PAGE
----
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A Commitment to Leadership

We are at an unprecedented time in our history as educators, as nurses, as members of our community and our world, and as leaders. The Year 2020 opened with great promise as the World Health Organization launched the Year of the Nurse and the Midwife. It also brought the first-ever State of the World’s Nursing report, highlighting the intense need to commit more resources to the growth and continued excellence of our profession. And COVID-19 forced us to pivot and re-evaluate what the future would look like regarding modes of teaching, researching, and communicating, and new business models to ensure financial strength.

The coming years will feature thoughtful and strategic evaluation on a global level and should bring at every degree a sharp assessment of how nurses, physicians, and medical teams are built, nurtured, and protected. They will bring a continued development of technology that allows medical care and planning via mobile conferencing and telehealth, based in part on successes and failures of living and working under COVID-19 restrictions in a real-world, real-time laboratory. And they must bring a continued expansion and appreciation of nursing as we get back to doing what we do best—not just saving lives today but making life better for future generations.

For its part, JHSON will remain focused on being nimble, as the dangers of being unprepared become more obvious each day in such an interconnected world. JHSON will innovate, as this new technology allows game-changing programs such as the anti-violence DOVE, the aging-in-place vehicle CAPABLE, the anti-HIV program REACH, and ever more such efforts far greater access to the underserved. We will continue to adapt curricula within our Master’s, Doctor of Nursing Practice, and PhD programs, increasing online offerings and vastly expanding simulation training, as nurses realize opportunities to take a greater role in all areas of health care. We will leverage partnerships with nursing colleagues but also those in engineering, business, medicine, and public health in Baltimore and beyond. We will harness our growing technological expertise to educate and send into the world ever more highly skilled nurses prepared to provide care to the very top of their licenses, anywhere in the world.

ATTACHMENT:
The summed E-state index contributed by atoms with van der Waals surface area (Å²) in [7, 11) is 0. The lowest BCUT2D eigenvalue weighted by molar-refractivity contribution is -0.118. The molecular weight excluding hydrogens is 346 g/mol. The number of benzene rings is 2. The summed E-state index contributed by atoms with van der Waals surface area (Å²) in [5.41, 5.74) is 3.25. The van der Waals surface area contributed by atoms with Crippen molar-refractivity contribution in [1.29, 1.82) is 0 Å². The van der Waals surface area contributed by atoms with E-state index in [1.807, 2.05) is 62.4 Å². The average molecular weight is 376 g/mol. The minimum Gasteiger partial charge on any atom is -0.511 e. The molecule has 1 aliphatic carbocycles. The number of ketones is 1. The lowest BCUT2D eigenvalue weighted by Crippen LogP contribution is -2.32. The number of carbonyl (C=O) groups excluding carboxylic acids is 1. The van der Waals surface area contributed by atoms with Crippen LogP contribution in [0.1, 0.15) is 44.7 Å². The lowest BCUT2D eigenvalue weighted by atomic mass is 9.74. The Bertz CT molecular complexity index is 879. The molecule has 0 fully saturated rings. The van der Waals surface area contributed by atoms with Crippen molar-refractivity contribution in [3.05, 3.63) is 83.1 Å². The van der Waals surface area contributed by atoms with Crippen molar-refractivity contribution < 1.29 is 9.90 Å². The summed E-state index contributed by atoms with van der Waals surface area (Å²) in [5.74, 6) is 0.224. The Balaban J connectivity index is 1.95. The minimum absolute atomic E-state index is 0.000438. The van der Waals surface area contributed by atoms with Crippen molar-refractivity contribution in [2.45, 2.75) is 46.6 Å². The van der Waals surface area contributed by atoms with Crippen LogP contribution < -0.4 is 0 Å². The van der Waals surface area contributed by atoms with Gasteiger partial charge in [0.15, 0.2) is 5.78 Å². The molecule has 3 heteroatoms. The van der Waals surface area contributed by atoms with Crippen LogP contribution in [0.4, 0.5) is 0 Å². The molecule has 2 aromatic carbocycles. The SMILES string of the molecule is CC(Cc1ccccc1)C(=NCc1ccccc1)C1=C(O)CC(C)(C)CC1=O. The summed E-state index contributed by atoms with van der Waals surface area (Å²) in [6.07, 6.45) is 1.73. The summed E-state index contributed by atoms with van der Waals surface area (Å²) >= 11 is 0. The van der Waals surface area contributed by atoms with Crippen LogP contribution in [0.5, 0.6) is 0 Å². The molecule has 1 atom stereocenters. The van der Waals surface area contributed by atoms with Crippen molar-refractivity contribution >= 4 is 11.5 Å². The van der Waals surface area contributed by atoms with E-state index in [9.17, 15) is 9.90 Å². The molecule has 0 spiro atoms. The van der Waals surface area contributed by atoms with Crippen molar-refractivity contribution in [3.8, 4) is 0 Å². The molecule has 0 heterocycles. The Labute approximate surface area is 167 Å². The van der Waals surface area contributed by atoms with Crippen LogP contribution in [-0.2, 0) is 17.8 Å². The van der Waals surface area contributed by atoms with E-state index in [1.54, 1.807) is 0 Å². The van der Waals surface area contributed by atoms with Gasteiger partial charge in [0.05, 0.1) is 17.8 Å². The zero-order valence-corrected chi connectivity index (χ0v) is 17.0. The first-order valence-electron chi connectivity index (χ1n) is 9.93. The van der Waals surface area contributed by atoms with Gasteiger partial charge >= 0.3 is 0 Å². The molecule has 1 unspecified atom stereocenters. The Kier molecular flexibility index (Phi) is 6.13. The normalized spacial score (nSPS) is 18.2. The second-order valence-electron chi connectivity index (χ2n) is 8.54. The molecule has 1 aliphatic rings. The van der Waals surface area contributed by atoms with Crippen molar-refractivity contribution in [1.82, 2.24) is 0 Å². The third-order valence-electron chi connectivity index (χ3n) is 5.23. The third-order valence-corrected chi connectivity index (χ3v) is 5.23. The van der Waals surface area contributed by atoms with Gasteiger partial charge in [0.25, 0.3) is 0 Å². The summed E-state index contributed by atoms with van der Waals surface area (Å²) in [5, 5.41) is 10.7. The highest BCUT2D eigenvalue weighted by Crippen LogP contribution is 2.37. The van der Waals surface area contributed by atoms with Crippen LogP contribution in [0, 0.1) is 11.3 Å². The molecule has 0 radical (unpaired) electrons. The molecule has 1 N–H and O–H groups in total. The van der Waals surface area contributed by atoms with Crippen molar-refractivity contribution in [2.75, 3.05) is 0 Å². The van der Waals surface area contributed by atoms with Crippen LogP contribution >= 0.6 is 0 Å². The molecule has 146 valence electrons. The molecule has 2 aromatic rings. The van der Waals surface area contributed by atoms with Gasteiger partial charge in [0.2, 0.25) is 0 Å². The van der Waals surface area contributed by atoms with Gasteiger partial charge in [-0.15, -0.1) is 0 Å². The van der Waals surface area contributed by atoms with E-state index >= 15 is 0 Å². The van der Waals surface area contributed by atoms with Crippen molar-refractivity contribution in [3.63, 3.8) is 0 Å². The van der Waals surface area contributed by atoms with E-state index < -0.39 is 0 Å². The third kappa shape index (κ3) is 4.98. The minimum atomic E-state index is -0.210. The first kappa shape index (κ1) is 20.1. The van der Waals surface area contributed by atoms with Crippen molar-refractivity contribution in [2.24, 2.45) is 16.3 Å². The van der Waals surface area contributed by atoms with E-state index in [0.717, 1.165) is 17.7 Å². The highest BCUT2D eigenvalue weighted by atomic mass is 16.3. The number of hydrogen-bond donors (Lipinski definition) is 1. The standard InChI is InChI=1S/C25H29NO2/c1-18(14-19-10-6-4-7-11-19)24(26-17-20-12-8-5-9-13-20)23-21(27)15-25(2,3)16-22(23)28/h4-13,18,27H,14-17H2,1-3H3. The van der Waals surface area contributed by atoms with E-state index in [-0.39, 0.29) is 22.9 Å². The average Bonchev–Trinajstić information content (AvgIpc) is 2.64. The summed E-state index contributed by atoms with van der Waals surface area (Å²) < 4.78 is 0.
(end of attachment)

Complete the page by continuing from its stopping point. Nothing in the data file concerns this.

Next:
JHSON will do so in an expanded space—a new wing of the existing Pinkard Building—designed as a hub for innovation and a magnet for the type of interprofessional collaboration that will draw the best students and faculty. And we will succeed while holding fast to our beliefs and moral compass. We must continue our efforts to make diversity and inclusion a top priority and strive for measurable and sustainable progress in teaching, practice, and daily interactions with each other.

With every challenge comes an opportunity. And so we will continue to build a nursing workforce that can withstand the ever-increasing demands for care as world populations live longer with increasing chronic health issues. This will come against a backdrop of constantly shifting political winds and ever-more-challenging economics, while we keep an ear to the ground for signs of the next great crisis here or halfway around the planet.

It is, once again, a time for bold leadership.

Patricia Davidson Signature

Patricia M. Davidson
Dean, Johns Hopkins School of Nursing